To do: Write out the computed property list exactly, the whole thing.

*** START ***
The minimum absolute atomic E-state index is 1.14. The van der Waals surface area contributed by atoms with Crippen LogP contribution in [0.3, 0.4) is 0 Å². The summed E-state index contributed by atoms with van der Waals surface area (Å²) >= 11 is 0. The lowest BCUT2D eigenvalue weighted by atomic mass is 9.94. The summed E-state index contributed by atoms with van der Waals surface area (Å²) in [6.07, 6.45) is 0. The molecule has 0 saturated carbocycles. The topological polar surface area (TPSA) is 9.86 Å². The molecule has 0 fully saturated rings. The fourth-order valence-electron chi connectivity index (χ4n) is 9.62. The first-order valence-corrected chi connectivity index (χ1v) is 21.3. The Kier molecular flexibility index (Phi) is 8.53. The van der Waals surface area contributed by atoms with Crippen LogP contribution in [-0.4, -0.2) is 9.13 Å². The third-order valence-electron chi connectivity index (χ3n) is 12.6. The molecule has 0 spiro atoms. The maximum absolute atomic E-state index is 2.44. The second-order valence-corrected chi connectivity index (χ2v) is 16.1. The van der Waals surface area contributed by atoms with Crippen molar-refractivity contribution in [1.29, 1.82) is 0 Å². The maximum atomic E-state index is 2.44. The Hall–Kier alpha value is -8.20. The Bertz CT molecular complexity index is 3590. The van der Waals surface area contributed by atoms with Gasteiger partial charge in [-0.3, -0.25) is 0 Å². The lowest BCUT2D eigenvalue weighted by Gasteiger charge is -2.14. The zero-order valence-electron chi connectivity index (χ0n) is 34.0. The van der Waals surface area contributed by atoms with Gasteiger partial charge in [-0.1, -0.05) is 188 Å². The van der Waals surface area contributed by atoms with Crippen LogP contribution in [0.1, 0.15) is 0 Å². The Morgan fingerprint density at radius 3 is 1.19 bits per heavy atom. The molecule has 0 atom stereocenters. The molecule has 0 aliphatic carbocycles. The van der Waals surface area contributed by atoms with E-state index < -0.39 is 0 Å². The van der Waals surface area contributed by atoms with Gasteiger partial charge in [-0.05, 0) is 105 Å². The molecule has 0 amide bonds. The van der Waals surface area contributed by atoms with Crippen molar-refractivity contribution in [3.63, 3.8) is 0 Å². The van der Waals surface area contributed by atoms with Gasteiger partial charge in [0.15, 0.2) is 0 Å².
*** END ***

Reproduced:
The minimum absolute atomic E-state index is 1.14. The van der Waals surface area contributed by atoms with Crippen LogP contribution in [0.3, 0.4) is 0 Å². The summed E-state index contributed by atoms with van der Waals surface area (Å²) >= 11 is 0. The lowest BCUT2D eigenvalue weighted by atomic mass is 9.94. The summed E-state index contributed by atoms with van der Waals surface area (Å²) in [6.07, 6.45) is 0. The molecule has 0 saturated carbocycles. The topological polar surface area (TPSA) is 9.86 Å². The molecule has 0 fully saturated rings. The fourth-order valence-electron chi connectivity index (χ4n) is 9.62. The first-order valence-corrected chi connectivity index (χ1v) is 21.3. The Kier molecular flexibility index (Phi) is 8.53. The van der Waals surface area contributed by atoms with Crippen LogP contribution in [-0.4, -0.2) is 9.13 Å². The third-order valence-electron chi connectivity index (χ3n) is 12.6. The molecule has 0 spiro atoms. The maximum absolute atomic E-state index is 2.44. The second-order valence-corrected chi connectivity index (χ2v) is 16.1. The van der Waals surface area contributed by atoms with Crippen molar-refractivity contribution in [1.29, 1.82) is 0 Å². The maximum atomic E-state index is 2.44. The Hall–Kier alpha value is -8.20. The Bertz CT molecular complexity index is 3590. The van der Waals surface area contributed by atoms with Gasteiger partial charge in [-0.3, -0.25) is 0 Å². The lowest BCUT2D eigenvalue weighted by Gasteiger charge is -2.14. The zero-order valence-electron chi connectivity index (χ0n) is 34.0. The van der Waals surface area contributed by atoms with Gasteiger partial charge in [-0.1, -0.05) is 188 Å². The van der Waals surface area contributed by atoms with Crippen LogP contribution in [0.1, 0.15) is 0 Å². The Morgan fingerprint density at radius 3 is 1.19 bits per heavy atom. The molecule has 0 atom stereocenters. The molecule has 0 aliphatic carbocycles. The van der Waals surface area contributed by atoms with E-state index < -0.39 is 0 Å². The van der Waals surface area contributed by atoms with Gasteiger partial charge in [-0.05, 0) is 105 Å². The molecule has 0 amide bonds. The van der Waals surface area contributed by atoms with Crippen molar-refractivity contribution in [3.63, 3.8) is 0 Å². The van der Waals surface area contributed by atoms with Gasteiger partial charge in [0.15, 0.2) is 0 Å².